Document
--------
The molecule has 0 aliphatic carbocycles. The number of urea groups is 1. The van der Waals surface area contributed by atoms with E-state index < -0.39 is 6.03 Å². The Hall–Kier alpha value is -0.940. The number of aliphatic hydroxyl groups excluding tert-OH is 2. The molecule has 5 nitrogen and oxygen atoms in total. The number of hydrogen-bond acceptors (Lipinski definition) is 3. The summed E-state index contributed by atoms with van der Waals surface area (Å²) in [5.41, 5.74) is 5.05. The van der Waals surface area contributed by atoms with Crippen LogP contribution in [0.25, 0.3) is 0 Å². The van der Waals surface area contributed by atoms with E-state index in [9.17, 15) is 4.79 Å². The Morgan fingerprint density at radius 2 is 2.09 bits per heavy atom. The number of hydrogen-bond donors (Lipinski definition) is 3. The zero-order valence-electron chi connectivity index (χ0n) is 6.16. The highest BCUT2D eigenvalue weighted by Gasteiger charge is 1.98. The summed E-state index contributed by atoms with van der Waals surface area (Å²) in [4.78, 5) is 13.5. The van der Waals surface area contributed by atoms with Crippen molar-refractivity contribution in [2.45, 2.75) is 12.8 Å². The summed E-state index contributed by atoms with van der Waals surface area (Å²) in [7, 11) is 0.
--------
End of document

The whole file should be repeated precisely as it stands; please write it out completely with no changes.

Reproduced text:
The molecule has 0 aliphatic carbocycles. The number of urea groups is 1. The van der Waals surface area contributed by atoms with E-state index < -0.39 is 6.03 Å². The Hall–Kier alpha value is -0.940. The number of aliphatic hydroxyl groups excluding tert-OH is 2. The molecule has 5 nitrogen and oxygen atoms in total. The number of hydrogen-bond acceptors (Lipinski definition) is 3. The summed E-state index contributed by atoms with van der Waals surface area (Å²) in [5.41, 5.74) is 5.05. The van der Waals surface area contributed by atoms with Crippen LogP contribution in [0.25, 0.3) is 0 Å². The van der Waals surface area contributed by atoms with E-state index in [9.17, 15) is 4.79 Å². The Morgan fingerprint density at radius 2 is 2.09 bits per heavy atom. The number of hydrogen-bond donors (Lipinski definition) is 3. The zero-order valence-electron chi connectivity index (χ0n) is 6.16. The highest BCUT2D eigenvalue weighted by Gasteiger charge is 1.98. The summed E-state index contributed by atoms with van der Waals surface area (Å²) in [4.78, 5) is 13.5. The van der Waals surface area contributed by atoms with Crippen molar-refractivity contribution in [2.45, 2.75) is 12.8 Å². The summed E-state index contributed by atoms with van der Waals surface area (Å²) in [7, 11) is 0.